My editor, who’d asked me to write a piece on personal well-being, inquired where I would go to quiet my soul, expecting an answer like a day spa or a morning in the woods or a waterfront table at the beach.

Nowhere, I told him.

To try to schedule something, to add one more commitment would simply add to the stress. What’s more, such remedies are temporal—how long before a post-massage “Aahhh...” turns back into a Munch-like “AAHHH!”?

Besides, I miss my house.

So on a Sunday morning, I settle into my favorite spot, the loveseat in my Florida room. I’ve lit a fragranced candle, poured a mug of coffee and opened my latest New Yorker magazine. I’d set the alarm to wake up, which sounds like anathema to this whole relaxation idea, but one of my stressors is the neglect of my introverted side. Quiet moments like this are as restful to me as sleep.

I’m pressing my newfound off button, deliberately averting the mental to-do list. Or, more precisely, I’ve rearranged my priorities to put this quiet moment at the top of the day’s agenda. Why should housework outrank “me time”?

I know why, of course. Every woman does. We’re groomed from toddlerhood to put others first. My friends and I used to get up early to dress and “feed” our Cabbage Patch Kids before heading to elementary school. I am not troubled by the hierarchy of needs that puts family over self. To flip it would disturb my soul, not soothe it.

Small tweaks. Compromises. Thirty minutes in a quiet house by candle.

 

I have a longstanding battle with the word “enough.”

If I say I’m fit enough, my cooking is healthy enough, my house is clean enough, my writing is good enough, my choreography intricate enough, am I protecting myself from excessive angst—or shortchanging myself?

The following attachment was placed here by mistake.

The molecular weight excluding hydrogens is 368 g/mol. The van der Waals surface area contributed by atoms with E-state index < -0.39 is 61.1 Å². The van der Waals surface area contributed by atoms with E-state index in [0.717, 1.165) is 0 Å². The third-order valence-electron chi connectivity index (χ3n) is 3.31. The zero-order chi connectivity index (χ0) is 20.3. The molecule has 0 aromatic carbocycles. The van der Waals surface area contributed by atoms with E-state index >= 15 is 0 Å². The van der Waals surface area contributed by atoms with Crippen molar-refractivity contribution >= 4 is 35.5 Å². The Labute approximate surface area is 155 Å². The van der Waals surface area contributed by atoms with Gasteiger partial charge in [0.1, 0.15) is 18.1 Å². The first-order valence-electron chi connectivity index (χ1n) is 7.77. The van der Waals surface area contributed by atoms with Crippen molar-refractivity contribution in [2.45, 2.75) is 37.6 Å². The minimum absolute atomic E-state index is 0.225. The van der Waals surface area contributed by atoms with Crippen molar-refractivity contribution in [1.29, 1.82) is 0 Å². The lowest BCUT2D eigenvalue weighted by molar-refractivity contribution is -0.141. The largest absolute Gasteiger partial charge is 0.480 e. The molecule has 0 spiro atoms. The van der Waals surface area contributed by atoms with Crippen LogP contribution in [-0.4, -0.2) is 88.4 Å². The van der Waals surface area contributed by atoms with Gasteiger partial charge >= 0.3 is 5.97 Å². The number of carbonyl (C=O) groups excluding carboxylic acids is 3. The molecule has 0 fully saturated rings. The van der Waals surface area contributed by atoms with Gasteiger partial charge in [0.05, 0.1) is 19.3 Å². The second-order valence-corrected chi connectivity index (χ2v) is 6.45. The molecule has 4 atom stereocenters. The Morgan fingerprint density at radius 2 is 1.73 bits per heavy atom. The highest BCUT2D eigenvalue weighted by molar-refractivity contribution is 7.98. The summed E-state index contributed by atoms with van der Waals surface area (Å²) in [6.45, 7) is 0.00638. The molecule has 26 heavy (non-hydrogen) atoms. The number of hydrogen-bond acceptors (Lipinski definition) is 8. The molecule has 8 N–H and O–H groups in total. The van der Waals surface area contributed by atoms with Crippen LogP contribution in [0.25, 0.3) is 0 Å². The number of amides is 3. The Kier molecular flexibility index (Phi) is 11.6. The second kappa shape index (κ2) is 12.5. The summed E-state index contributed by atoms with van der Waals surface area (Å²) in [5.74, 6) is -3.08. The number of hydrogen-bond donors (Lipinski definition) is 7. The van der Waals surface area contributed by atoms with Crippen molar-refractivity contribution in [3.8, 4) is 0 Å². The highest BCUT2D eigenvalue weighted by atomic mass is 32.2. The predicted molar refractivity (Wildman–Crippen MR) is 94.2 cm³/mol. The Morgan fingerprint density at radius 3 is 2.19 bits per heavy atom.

Last winter vacation, I took a yoga class at a resort. I surveyed instructor and participants from the back of the room with an inward groan. This would certainly not be enough to sustain me. Not enough of a challenge, not enough rigor to break a sweat even.

I didn’t want to walk out (it was bad enough I’d arrived late), and so, quietly I reached for the ceiling, as instructed. Right arm, left arm, both arms. I softened my knees and rolled my torso downward until the world turned upside down. “This is not about touching the floor,” the instructor intoned. She must be talking to me—me whose inclination is to grab the back of my calves and tug forward until my chest meets my thighs.

That morning, though, I heeded her. I just hung, arms dangling, gravity releasing the knots in my neck and shoulders. She prompted us to breathe, slowly, deeply, sending oxygen to limbs, organs, joints. We held poses just long enough for the muscles to release, no plank-pose-for-5-minutes, no added pushups between downward-facing dog and upward-facing dog.

An hour later, my muscles glowed and I was awash in calm.

I told you I am a slow learner, but this lesson I embraced readily. These days, I do 20 minutes of quiet stretching and deep breathing in the mornings. I no longer scramble to finish a video from my collection of fitness DVDs (or kick myself for failing to do so). I don’t track my progress. Most days I don’t even change out of my pajamas.

It is enough.

 

My neighbor and I pulled in to our respective driveways simultaneously one Friday night. “Just bought a bottle of wine, Jen,” he called from across the street. His wife and I have a penchant for cabernet. It was late; my younger daughter and I had just finished at the dance studio, my older daughter and my husband were at a softball game. The house was a wreck, and I had an early-morning commitment.